Holiday season workouts
Following on from our Christmas Gift Guide, this week everything is geared toward the athlete. As time over the holiday season becomes limited, finding time to fit in that training sessions becomes harder and harder.
We have designed these sessions geared toward strength or conditioning that can be done in under 45 minutes. Time is precious over Christmas, but so is training consistency.
The workouts are tabbed by day, and can also be combined to make a 5-day programme if you want to continue throughout the New Year.
The key thing to consider for shorter more intense workouts is the ability to load different muscle groups back-to-back. Supersets are your friend here, with a focus on working opposite muscle groups per superset.
For example, you want to pair a chest dominant exercise like bench press with a primary pull movement like a single arm row. It’s also important to consider the intensity of certain exercises when performing them in a superset. Our advice wouldn’t be to pair a squat with a military press for example, as these are both very taxing on the central nervous system. Rather, pair a squat with a unilateral shoulder exercise like kneeling overhead kettlebell press.
Click here to access your 3-day strength workout.
Short intense workouts that elevate your heart rate can be beneficial for flooding the body with serotonin and lowering cortisol in the body, ideal for the stressful holiday season. Conditioning workouts can be performed a number of ways, but we like to follow the 40:20. This simply refers to 40 seconds of work followed by 20 seconds of rest. So, in a round of 5 exercises, you’ll do 40s of the first exercise, followed by 20s of rest, and then straight into 40s of the next exercise, followed by 20s of rest and so on. Once you have completed all five exercises (A1 – A5), you then get two minutes to rest before the next round. You have completed the workout once you have done 5 rounds. You’ll note that A5 is only 20s due to the nature of exercise and increased RPE.
Click here for your 2-day conditioning workouts.
Along with the workouts, we also took some time to build a list of items, or potential gifts that can support your training through Winter and into the New Year. You’ll notice some of the items below will go hand-in-hand to help support the above workouts.
The Fitness Tracker
We discussed data tracking previously in our Christmas Gift Guide and even went a step further when we wrote about new glucose monitoring technology. As far as day-to-day wearable tech goes, you can rely on the Whoop band and Oura ring to provide great insight into overall heath performance. If we had to choose between these two, we would probably opt for the Whoop band if you’re fully focused on training and heart rate variability, but if you want to analyse sleep performance, we favour the Oura ring.
Another other option which is solely tailored around training is the Polar H10, which is a heart rate sensor chest strap. It’s hard to say definitively, but the Polar offers one of the most accurate heart rate readings in the industry, and because it’s built to track heart rate and training performance, it’s a great option for those athletes training for certain events, or even those who just enjoy analysing their data after training. This is also a great tool for measuring your RPE (rate of perceived exertion).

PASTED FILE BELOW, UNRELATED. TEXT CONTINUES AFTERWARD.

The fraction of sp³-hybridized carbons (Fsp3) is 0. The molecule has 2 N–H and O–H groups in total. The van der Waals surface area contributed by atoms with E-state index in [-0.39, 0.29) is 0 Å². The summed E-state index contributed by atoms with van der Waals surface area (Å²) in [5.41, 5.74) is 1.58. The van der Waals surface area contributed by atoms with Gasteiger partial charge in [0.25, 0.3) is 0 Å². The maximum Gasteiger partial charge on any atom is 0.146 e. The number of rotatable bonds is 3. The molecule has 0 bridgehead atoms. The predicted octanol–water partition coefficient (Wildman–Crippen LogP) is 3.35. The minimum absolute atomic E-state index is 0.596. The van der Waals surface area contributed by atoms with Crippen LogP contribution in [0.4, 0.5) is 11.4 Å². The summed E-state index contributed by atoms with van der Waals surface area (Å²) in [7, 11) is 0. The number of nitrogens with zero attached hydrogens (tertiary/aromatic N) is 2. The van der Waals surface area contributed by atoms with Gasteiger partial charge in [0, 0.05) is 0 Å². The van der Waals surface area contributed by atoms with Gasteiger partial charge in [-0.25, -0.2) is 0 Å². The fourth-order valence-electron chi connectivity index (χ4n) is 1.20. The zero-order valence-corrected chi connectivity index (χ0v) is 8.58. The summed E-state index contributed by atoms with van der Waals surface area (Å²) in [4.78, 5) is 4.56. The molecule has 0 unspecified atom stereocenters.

Accessories & Apparel
To get the most out of your sessions, it’s helpful to have the right gear to support you. Firstly, resistance bands are a great addition. Whether it’s adding resistance to a lift through banded work, or just stretching out certain muscles, they are ideal for injury prevention and explosive work.
If you’re able to train at home over Christmas, the med ball and single kettlebell are two great accessories to add to the household. The med ball slam, which features in our conditioning workout, is great for building explosive power, but just as effective for conditioning training.
If you had to choose between owning two dumbbells and one kettlebell, we’d still opt for the single kettlebell. Beyond versatile, it can be used for hinging, pushing, pulling, core and carrying. The trick here is to figure out what day the kettlebell will primarily be used for. If you’re doing conditioning training at home, opt for a lighter weight so you can adapt it to different exercises. If you follow the 40:20 programme like ours above, a light kettlebell can be used for KB swings, ballistic row, front loaded lunges, single arm thrusters and so many more. If you’re looking to build strength using a single kettlebell, you can opt for a heavier weight and perform lifts such as goblet squats, heavy KB swings, Turkish get-ups, single arm KB row, loaded carries.
Skipping is great tool for conditioning and endurance. You only have to step inside a boxing gym to see the value that elite boxers give to skipping. We’d opt for a high-quality speed rope, frequented by boxers. Skipping improves agility, co-ordination and, of course, endurance.
The final accessory isn’t really an accessory at all, but instead a piece of apparel, our Colt Performance Short. The starting point to any activewear wardrobe is finding the perfect training short. It’s always the first thing you choose before anything else, and the Colt Short has been designed and developed to support you through any type of training session. Featherweight, durable, bonded seams, secret zip pocket, it has everything you need in a short.
That's all from us today. Keep making moves and have a great Christmas.